But Betsy didn't behave nicely. In fact, the very next child - - as it happened, a rather plump one -- took a toss right over Betsy's head when she stopped suddenly and refused to walk another inch. Goff managed to catch the boy before he hurt himself. He apologized profusely to the child's irate parents and decided to call it quits for the day. He was worried. What was the matter with Betsy?

The situation was no better next day -- and on the third, she refused to stir from her stable at all. Goff knit his brows in consternation. His mare was his livelihood. What to do now?

He mentioned his problem to Ma Barkley.

"Why, I'll tell you what to do," the old woman said heartily.

"You go up that mountain and ask the wise man what to do. He'll help you. He's a smart one, he is. Leastways, that's what they say. I've never seen him myself."

"How do I get there?" Goff asked.

"You just find the path on the west side of the mountain and follow it straight up. You can't miss him."

So Goff rose at dawn the next morning and set out for Mount Wisdom. He found the path he needed without much trouble, and all that day he climbed and climbed. About two-thirds of the way up there began to be signs pointing the way. "TO THE WISE MAN," they read. Heartened, Goff quickened his pace. At last, he found himself standing face-to-face with a couple of haughty guards.

"I've come to ask advice of the wise man," Goff said politely.

"Take a number," a guard growled. Goff glanced past his shoulder and saw a line of people waiting their turns. He went to stand at the end.

The line inched forward as the sun slid lower in the sky.

Goff's turn came just before it sank into the valley below. The wise man was seated, flanked by more guards, in a clearilng. His hair was long and white, as was his beard, and he was dressed in some sort of robe that made him look very sagacious indeed.

"This is the last one for tonight," he told his guard as Goff approached. "Yes?" he asked. "How can I help you?"

"It's my horse, sir," Goff said respectfully. "She won't work. In fact, she won't even budge from her stall. What do I do?"

The wise man smiled, a mysterious smile that seemed to hold within it secrets untold. His eyes glazed over as he began to speak in a faraway voice.

"That's easy," he said. "The horse, better known by its genus, equus, is characterized by the empirical symbiosis it forms with its master, genus homo sapien. Here we have an intriguing case, a complex conglomorate of subjugation and obduracy, leading to a highly volatile disequilibrium affecting all the integral areas of equine reckoning." He nodded sagely. "Yes, indeed. A most intriguing case. But, to one of my experience, not entirely unexpected. No, not unexpected at all."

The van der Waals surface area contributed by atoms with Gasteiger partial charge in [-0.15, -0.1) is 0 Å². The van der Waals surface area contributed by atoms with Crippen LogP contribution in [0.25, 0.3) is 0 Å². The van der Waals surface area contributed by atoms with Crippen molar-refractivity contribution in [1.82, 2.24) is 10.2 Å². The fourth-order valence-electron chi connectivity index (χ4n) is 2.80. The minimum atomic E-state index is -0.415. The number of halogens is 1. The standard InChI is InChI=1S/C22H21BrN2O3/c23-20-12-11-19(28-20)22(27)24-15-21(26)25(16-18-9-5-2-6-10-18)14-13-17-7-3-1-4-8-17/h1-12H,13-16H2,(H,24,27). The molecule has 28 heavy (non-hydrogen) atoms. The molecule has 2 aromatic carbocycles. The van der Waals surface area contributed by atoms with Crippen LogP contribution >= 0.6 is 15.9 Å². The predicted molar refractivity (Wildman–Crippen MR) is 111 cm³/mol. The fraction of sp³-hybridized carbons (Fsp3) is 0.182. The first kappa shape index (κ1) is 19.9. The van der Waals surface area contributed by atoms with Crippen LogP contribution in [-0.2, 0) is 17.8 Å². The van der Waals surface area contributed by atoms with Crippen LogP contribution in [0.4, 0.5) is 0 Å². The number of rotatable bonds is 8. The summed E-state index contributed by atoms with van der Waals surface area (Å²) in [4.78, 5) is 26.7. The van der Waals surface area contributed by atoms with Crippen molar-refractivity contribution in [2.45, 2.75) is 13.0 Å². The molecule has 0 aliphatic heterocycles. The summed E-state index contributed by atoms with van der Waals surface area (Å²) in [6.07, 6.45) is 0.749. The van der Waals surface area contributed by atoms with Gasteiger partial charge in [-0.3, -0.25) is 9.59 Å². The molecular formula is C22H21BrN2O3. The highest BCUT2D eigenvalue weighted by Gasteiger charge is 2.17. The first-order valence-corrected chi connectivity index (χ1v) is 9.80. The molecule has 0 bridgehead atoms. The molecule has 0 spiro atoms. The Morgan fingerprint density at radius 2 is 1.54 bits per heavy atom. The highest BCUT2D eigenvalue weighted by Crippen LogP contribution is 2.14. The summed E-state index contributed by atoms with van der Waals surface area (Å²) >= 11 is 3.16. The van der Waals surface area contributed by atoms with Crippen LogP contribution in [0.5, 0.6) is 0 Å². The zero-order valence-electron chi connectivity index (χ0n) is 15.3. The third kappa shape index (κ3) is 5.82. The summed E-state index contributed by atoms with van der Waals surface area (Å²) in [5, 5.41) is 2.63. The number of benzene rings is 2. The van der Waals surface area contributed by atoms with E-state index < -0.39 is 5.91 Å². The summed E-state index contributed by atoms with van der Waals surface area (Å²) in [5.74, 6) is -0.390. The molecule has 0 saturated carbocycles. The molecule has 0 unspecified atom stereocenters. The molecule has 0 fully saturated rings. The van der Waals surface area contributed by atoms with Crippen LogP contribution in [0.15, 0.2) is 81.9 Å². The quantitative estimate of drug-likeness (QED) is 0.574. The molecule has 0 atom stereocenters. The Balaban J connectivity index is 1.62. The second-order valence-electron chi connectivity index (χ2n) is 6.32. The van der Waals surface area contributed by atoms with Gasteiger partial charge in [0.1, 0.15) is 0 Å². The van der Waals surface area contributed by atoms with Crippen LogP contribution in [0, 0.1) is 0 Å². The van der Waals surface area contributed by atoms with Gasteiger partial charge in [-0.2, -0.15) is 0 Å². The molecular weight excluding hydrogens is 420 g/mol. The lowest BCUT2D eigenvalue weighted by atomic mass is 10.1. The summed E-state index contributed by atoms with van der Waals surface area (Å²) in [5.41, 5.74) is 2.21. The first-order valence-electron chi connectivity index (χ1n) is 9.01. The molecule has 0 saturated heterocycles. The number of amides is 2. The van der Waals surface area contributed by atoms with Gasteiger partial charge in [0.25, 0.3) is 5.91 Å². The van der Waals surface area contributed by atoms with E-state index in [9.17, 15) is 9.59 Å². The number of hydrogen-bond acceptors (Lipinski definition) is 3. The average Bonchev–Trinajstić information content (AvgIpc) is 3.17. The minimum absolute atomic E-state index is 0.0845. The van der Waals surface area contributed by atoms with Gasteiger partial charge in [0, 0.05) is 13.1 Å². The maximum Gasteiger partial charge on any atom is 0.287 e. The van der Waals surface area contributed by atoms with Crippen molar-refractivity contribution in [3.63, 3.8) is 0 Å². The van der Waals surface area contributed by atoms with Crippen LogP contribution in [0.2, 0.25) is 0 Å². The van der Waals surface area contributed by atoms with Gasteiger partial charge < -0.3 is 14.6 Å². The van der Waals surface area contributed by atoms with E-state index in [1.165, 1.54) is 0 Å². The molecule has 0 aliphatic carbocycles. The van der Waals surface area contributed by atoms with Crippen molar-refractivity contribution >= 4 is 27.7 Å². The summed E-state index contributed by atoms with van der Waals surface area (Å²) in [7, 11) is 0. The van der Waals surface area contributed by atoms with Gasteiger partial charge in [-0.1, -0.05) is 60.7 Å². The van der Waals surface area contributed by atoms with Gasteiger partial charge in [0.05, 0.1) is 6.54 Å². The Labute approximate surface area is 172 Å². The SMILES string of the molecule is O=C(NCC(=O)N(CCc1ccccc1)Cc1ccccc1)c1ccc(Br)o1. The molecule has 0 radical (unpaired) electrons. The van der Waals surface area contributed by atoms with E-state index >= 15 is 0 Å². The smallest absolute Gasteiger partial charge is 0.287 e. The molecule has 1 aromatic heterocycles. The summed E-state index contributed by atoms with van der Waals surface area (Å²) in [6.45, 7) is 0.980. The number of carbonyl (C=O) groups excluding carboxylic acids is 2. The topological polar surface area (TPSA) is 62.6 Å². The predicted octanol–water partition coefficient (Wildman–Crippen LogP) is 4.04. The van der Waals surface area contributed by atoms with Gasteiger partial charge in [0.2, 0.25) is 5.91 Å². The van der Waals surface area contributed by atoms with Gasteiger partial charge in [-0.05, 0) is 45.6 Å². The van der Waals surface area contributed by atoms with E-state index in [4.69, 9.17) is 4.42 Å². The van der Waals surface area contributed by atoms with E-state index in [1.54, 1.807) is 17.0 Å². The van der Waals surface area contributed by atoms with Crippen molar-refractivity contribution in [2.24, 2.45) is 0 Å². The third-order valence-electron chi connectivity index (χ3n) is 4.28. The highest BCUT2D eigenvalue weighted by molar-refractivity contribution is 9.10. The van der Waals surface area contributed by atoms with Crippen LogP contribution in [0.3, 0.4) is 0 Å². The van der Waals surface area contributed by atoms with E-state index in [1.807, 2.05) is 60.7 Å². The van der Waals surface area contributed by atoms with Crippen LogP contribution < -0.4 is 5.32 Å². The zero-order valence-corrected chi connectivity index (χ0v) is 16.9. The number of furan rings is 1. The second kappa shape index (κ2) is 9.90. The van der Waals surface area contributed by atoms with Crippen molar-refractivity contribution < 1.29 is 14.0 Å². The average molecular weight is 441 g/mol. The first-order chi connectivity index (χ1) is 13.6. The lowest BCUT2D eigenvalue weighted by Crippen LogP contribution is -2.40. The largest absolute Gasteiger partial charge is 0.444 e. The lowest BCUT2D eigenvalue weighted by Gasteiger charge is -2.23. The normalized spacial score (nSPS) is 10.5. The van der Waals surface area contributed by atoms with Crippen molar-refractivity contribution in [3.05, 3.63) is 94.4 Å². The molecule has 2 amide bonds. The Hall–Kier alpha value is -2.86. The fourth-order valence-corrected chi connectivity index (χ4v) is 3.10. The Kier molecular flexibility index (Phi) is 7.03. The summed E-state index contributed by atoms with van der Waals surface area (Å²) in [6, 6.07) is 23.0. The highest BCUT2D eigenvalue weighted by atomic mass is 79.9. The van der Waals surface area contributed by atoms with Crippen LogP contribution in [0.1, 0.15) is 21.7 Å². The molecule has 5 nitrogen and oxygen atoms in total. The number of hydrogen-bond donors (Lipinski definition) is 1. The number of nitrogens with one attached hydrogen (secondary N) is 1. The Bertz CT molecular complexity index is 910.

Goff gaped. The wise man's words seemed as insubstantial as the clouds that wreathed the crown of the mountain he was standing on. "B-but what do I do with her?"

The wise man frowned. "How on earth should I know?" he snapped. "Do I look like a horse-doctor to you? Guards!" he called wearily. "I'm through for the day.

"That's the way down," a guard told Goff meaningfully, as another led the wise man sighing towards his house.

It was a very bewildered Goff who made his way home that night.

Old Ma Barkley was sympathetic when he told her his story next morning, but not surprised. "He's got his head in the clouds, that one," she remarked. "What you want is to go to the Cave under the Mountain, and see the second wise man. He'll help you for sure."

That day, Betsy wouldn't even let Goff mount her. Things were looking grim indeed for his flourishing little business. With a grave face he obtained directions for the Cave where the second wise man lived, and went to see him the very next day.

The way to the Cave was long, tortuous, and very dark. Goff had provided himself with a lantern, which allowed him to find his way -- though very slowly and carefully -- along winding, rock- strewn subterranean passages. Signs along the way told him that he was headed in the right direction. "TO THE WISE MAN," they read. And finally, after many weary hours, the last one informed him, "YOU ARE HERE."

This wise man had made his abode in the largest cave under Wisdom Mountain. It was large as a palace ballroom, and glittered with long stalactites on every side. The lines here were only slightly shorter than they'd been up on the mountain. Uniformed guards kept it moving briskly along. At last Goff's turn came.

This wise man, he saw, was fat where the first had been thin, and his three chins boasted no beard at all. "What can I do for you, my lad?" he boomed. His voice echoed up and down the cavern.

"It's my horse," Goff began. Quickly he told his tale.

The wise man nodded somberly when he was done.

"Can you help me?" Goff asked.